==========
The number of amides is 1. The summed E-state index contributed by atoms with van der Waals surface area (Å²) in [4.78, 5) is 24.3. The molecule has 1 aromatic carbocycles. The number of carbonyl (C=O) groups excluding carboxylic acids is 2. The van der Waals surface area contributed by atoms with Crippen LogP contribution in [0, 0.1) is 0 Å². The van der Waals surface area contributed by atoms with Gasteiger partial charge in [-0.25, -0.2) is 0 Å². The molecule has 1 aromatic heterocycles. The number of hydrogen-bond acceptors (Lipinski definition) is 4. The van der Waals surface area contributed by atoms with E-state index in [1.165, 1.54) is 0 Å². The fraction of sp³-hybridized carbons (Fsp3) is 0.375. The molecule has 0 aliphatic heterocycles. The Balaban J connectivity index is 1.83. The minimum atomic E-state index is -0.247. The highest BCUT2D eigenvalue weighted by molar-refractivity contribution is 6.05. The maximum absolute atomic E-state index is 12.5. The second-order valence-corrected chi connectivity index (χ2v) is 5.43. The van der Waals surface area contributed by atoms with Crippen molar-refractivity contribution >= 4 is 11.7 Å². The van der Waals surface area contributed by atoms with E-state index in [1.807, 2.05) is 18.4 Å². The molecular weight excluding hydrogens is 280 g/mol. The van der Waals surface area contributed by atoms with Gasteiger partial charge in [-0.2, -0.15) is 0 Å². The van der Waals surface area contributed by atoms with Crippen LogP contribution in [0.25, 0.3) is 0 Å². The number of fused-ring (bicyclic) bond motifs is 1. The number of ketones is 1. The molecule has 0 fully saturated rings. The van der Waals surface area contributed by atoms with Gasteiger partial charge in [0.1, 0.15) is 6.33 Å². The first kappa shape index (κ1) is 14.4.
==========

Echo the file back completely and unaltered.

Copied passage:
The number of amides is 1. The summed E-state index contributed by atoms with van der Waals surface area (Å²) in [4.78, 5) is 24.3. The molecule has 1 aromatic carbocycles. The number of carbonyl (C=O) groups excluding carboxylic acids is 2. The van der Waals surface area contributed by atoms with Crippen LogP contribution in [0, 0.1) is 0 Å². The van der Waals surface area contributed by atoms with Gasteiger partial charge in [-0.25, -0.2) is 0 Å². The molecule has 1 aromatic heterocycles. The number of hydrogen-bond acceptors (Lipinski definition) is 4. The van der Waals surface area contributed by atoms with E-state index in [1.165, 1.54) is 0 Å². The fraction of sp³-hybridized carbons (Fsp3) is 0.375. The molecule has 0 aliphatic heterocycles. The Balaban J connectivity index is 1.83. The minimum atomic E-state index is -0.247. The highest BCUT2D eigenvalue weighted by molar-refractivity contribution is 6.05. The maximum absolute atomic E-state index is 12.5. The second-order valence-corrected chi connectivity index (χ2v) is 5.43. The van der Waals surface area contributed by atoms with Crippen molar-refractivity contribution >= 4 is 11.7 Å². The van der Waals surface area contributed by atoms with E-state index in [1.807, 2.05) is 18.4 Å². The molecular weight excluding hydrogens is 280 g/mol. The van der Waals surface area contributed by atoms with Gasteiger partial charge in [-0.2, -0.15) is 0 Å². The van der Waals surface area contributed by atoms with Crippen LogP contribution in [0.25, 0.3) is 0 Å². The number of fused-ring (bicyclic) bond motifs is 1. The number of ketones is 1. The molecule has 0 fully saturated rings. The van der Waals surface area contributed by atoms with Gasteiger partial charge in [0.1, 0.15) is 6.33 Å². The first kappa shape index (κ1) is 14.4.